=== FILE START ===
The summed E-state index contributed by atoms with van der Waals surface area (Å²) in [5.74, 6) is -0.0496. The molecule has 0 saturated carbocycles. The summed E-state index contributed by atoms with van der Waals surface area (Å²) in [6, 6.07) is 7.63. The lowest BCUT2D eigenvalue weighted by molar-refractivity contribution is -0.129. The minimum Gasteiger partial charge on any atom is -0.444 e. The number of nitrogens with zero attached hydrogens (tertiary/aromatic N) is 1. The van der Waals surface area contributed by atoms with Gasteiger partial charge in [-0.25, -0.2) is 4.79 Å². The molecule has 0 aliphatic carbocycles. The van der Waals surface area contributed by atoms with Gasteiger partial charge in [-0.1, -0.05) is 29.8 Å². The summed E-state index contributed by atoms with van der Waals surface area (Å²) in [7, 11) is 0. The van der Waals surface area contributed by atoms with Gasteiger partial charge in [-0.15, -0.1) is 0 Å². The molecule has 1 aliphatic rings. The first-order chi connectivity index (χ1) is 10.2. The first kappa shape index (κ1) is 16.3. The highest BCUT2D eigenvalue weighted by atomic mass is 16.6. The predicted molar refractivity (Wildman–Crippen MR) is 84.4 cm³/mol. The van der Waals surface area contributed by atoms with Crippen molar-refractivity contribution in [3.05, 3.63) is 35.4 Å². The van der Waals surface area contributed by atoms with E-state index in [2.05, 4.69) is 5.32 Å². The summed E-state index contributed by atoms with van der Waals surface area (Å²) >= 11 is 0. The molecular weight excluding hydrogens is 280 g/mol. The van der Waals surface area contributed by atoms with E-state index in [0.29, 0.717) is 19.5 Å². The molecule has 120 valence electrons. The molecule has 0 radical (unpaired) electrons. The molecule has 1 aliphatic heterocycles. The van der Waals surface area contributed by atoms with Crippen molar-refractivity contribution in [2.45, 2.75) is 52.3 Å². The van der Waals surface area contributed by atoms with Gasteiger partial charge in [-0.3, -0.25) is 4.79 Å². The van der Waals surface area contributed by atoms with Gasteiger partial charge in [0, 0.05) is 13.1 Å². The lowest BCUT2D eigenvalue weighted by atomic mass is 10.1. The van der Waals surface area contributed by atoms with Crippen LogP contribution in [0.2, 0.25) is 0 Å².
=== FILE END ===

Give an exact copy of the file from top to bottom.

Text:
The summed E-state index contributed by atoms with van der Waals surface area (Å²) in [5.74, 6) is -0.0496. The molecule has 0 saturated carbocycles. The summed E-state index contributed by atoms with van der Waals surface area (Å²) in [6, 6.07) is 7.63. The lowest BCUT2D eigenvalue weighted by molar-refractivity contribution is -0.129. The minimum Gasteiger partial charge on any atom is -0.444 e. The number of nitrogens with zero attached hydrogens (tertiary/aromatic N) is 1. The van der Waals surface area contributed by atoms with Gasteiger partial charge in [-0.25, -0.2) is 4.79 Å². The molecule has 0 aliphatic carbocycles. The van der Waals surface area contributed by atoms with Gasteiger partial charge in [-0.1, -0.05) is 29.8 Å². The summed E-state index contributed by atoms with van der Waals surface area (Å²) in [7, 11) is 0. The van der Waals surface area contributed by atoms with Gasteiger partial charge in [-0.15, -0.1) is 0 Å². The molecule has 1 aliphatic rings. The first-order chi connectivity index (χ1) is 10.2. The first kappa shape index (κ1) is 16.3. The highest BCUT2D eigenvalue weighted by atomic mass is 16.6. The predicted molar refractivity (Wildman–Crippen MR) is 84.4 cm³/mol. The van der Waals surface area contributed by atoms with Crippen molar-refractivity contribution in [3.05, 3.63) is 35.4 Å². The van der Waals surface area contributed by atoms with E-state index in [2.05, 4.69) is 5.32 Å². The summed E-state index contributed by atoms with van der Waals surface area (Å²) >= 11 is 0. The molecular weight excluding hydrogens is 280 g/mol. The van der Waals surface area contributed by atoms with E-state index in [0.29, 0.717) is 19.5 Å². The molecule has 120 valence electrons. The molecule has 0 radical (unpaired) electrons. The molecule has 1 aliphatic heterocycles. The van der Waals surface area contributed by atoms with Crippen molar-refractivity contribution in [2.45, 2.75) is 52.3 Å². The van der Waals surface area contributed by atoms with Gasteiger partial charge in [-0.3, -0.25) is 4.79 Å². The van der Waals surface area contributed by atoms with Gasteiger partial charge in [0, 0.05) is 13.1 Å². The lowest BCUT2D eigenvalue weighted by atomic mass is 10.1. The van der Waals surface area contributed by atoms with Crippen LogP contribution in [0.2, 0.25) is 0 Å².